Santa Clause 2

Santa Clause 2

2.0 out of 52.0 out of 52.0 out of 52.0 out of 52.0 out of 52.0

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It’s been eight years since Scott Calvin (Tim Allen) killed Santa Claus and dutifully took over the old goat’s responsibility to the world’s children. Somewhere in the North Pole, Scott runs a sweatshop where hundreds of atrocious child extras are employed as elves. Bernard (David Krumholtz, summoning the ghost of Screech from “Saved by the Bell”) and Curtis (Spencer Breslin) tell the cocoa-loving Santa that he has to snag himself a missus before Christmas Eve or he’ll be completely de-santified. Lucky for St. Nick, his son Charlie (Eric Lloyd) is back home revolting against the world like any good product of divorce and incurring the wrath of a pretty high school principal (Elizabeth Mitchell). Before Santa takes Comet back to the States, Bernard and Curtis have him cloned so as to convince the elves that their slave master is still in the house. It’s not long then before Scott melts the ice queen principal’s heart and does away with the decoy Santa-cum-Pinochet that wants to give coal to the world’s children. On top of the awkward performances and lifeless direction, Santa Clause 2 also manages to be both sexist and racist. Santa meets with Mother Nature, Father Time, Cupid, the Tooth Fairy, the Sandman and the Easter Bunny in a scene seemingly modeled after an SNL sketch. The Tooth Fairy wants to change his name and the moody Mother Nature takes it upon to herself to announce that she’s “pre-El-Niño.” When Scott takes the whiny Calvin to do his community service, a hip-hop Christmas anthem inexplicably blares from his car stereo. Ladies and gentleman, Santa has entered the ghetto! As one of Santa’s potential spouses, Molly Shannon merely conjures bad memories of Ron Howard’s The Grinch Who Stole Christmas. Perhaps most troublesome are the egregious product placements. Scott’s family walks into the kitchen clutching McDonald’s bags in their hands, ensuring that the company’s logo is never obscured from the camera. The only mitigating factor here may be the sheer stupidity of having to listen to shoddy animatronic reindeer talk like Chewbacca. Parents: now that you know why your children kept badgering you to stop for fast food on the way home from this family dud, go take them to see a real film. The Nightmare Before Christmas and Willie Wonka and the Chocolate Factory have more life and cheer in any given shot than the whole of Santa Clause 2. Disney has wisely chosen to open this film on November 1st, guaranteeing that it will be forgotten way before its memory haunts Thanksgiving dinners and Christmas mornings across the country.


A little shimmering here, a little edge enhancement there, but the browns of the reindeers' skin is splendidly diarrheic, Santa's suit looks good enough to eat, and the snow is white as, well, snow. As for the sound, every reindeer squawk is sure to scare the be-Jesus out of you.


Unless you are negative-eight-years-old, I can't imagine anyone getting a kick out of Michael Lembeck's commentary track. I could only tolerate 10 minutes of it, during which time he talks about how happy we was to shoot at the North Pole and how cooperative Santa Claus was during filming. Anyway, things get progressively worse: the Cartman-esque elf-boy from the film guides us through the making-of featurette "Inside the North Pole with Curtis"; a gag reel (literally, we did); seven deleted scenes (for those who want to double their excitement); an "Operation Toy Box: Save Santa" set-top game (for those who were paying attention during the film); the embarrassing "True Confessions of the Legendary Figures" (featuring interviews with the Tooth Fairy, Mother Nature, Father Time and the Easter Bunny); and Elfsburg's even more embarrassing "director's tour" of the North Pole. If the last two supplemental materials are any indication (look at the disinterested faces of the film's production people), studios should rethink their DVD strategies and not allow them to interfere with the actual film's shooting schedule. Rounding out the disc are trailers for Freaky Friday, The Lion King 1 ½, Spy Kids 3D, According to Jim, and plugs for Toys for Tots and the "Lilo and Stitch Island of Adventures" DVD game.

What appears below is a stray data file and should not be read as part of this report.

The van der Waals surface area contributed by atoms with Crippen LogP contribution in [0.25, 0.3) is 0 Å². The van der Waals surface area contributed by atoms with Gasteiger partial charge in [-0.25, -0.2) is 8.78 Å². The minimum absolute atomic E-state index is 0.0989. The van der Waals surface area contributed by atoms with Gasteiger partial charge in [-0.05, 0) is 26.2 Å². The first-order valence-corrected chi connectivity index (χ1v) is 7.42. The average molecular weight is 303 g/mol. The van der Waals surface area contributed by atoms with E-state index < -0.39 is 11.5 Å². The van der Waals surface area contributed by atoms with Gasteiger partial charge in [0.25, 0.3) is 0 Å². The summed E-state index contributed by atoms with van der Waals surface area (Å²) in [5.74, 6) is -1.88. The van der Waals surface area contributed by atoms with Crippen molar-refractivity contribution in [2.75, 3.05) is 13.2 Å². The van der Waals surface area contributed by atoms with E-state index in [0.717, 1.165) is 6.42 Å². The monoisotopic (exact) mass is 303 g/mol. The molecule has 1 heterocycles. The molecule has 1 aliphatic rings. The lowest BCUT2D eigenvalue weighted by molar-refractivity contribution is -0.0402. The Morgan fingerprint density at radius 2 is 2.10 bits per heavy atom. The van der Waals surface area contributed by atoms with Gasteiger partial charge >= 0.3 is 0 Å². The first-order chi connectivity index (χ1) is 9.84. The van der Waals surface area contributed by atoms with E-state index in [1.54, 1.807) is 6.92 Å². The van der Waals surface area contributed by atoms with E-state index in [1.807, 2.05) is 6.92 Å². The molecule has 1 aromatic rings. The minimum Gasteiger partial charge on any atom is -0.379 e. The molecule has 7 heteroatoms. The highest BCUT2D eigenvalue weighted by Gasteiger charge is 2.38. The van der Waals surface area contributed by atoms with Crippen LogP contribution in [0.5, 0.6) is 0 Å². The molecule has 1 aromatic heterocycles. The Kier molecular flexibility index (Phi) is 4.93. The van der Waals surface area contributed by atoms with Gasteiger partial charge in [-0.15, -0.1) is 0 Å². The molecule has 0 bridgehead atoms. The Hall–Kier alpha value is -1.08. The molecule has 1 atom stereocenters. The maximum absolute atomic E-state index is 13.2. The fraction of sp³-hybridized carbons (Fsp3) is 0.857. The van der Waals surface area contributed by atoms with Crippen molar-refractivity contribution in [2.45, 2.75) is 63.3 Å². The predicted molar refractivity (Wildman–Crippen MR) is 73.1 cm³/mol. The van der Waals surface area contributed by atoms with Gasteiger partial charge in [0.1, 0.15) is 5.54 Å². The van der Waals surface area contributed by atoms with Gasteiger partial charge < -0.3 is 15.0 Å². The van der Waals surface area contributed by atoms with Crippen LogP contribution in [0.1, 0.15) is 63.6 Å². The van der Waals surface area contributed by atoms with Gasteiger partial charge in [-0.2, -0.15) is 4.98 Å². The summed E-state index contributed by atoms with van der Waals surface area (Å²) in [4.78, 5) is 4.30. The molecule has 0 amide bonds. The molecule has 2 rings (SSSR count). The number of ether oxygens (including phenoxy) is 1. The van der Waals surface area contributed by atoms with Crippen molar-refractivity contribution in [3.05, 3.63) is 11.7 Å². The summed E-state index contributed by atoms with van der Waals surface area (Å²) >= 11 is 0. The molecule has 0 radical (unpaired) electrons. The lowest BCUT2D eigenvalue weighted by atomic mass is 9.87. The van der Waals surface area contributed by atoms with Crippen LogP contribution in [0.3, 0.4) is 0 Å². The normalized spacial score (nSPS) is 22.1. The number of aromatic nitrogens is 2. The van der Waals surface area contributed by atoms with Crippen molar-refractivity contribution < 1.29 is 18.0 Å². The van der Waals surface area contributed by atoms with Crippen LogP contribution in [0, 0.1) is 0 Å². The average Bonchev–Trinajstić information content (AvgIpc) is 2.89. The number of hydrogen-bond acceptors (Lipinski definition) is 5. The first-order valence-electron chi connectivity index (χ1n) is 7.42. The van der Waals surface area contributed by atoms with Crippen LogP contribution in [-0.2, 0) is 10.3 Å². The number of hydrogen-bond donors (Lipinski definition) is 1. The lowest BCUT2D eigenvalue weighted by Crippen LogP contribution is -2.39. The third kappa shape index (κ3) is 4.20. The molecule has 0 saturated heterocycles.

Just in time for Thanksgiving, Buena Vista Home Entertainment releases one of their biggest turkeys in years on DVD. Hey, "just don't shoot the messenger"!

Image 2.0 out of 5 2.0 out of 5 2.0 out of 5 2.0 out of 5 2.0 out of 5

Sound 2.0 out of 5 2.0 out of 5 2.0 out of 5 2.0 out of 5 2.0 out of 5

Extras 2.0 out of 5 2.0 out of 5 2.0 out of 5 2.0 out of 5 2.0 out of 5

Overall 2.0 out of 5 2.0 out of 5 2.0 out of 5 2.0 out of 5 2.0 out of 5

  • DVD-Video
  • Dual-Layer Disc
  • Region 1
  • Aspect Ratio
  • 1.85:1 Anamorphic Widescreen
  • Dolby Digital Formats
  • English 5.1 Surround
  • French 5.1 Surround
  • Spanish 5.1 Surround
  • DTS
  • None
  • Subtitles & Captions
  • English Closed Captions
  • Special Features
  • Audio Commentary by Michael Lembeck
  • 7 Deleted Scenes
  • "Operation Toy Box: Save Santa" game
  • "Inside the North Pole with Curtis" making-of featurette
  • "True Confessions of the Legendary Figures" interviews
  • Director’s Tour of Elfsburg
  • Trailers
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    DVD | Soundtrack
    Release Date
    November 18, 2003
    Buena Vista Home Entertainment
    104 min
    Michael Lembeck
    Leonardo Benvenuti, Ken Daurio, Ed Decter, Cinco Paul, Steve Rudnick, John J. Strauss
    Tim Allen, Elizabeth Mitchell, Eric Lloyd, David Krumholtz, Spencer Breslin, Wendy Crewson, Judge Reinhold, Peter Boyle, Michael Dorn, Art LaFleur, Liliana Mumy, Molly Shannon, Aisha Tyler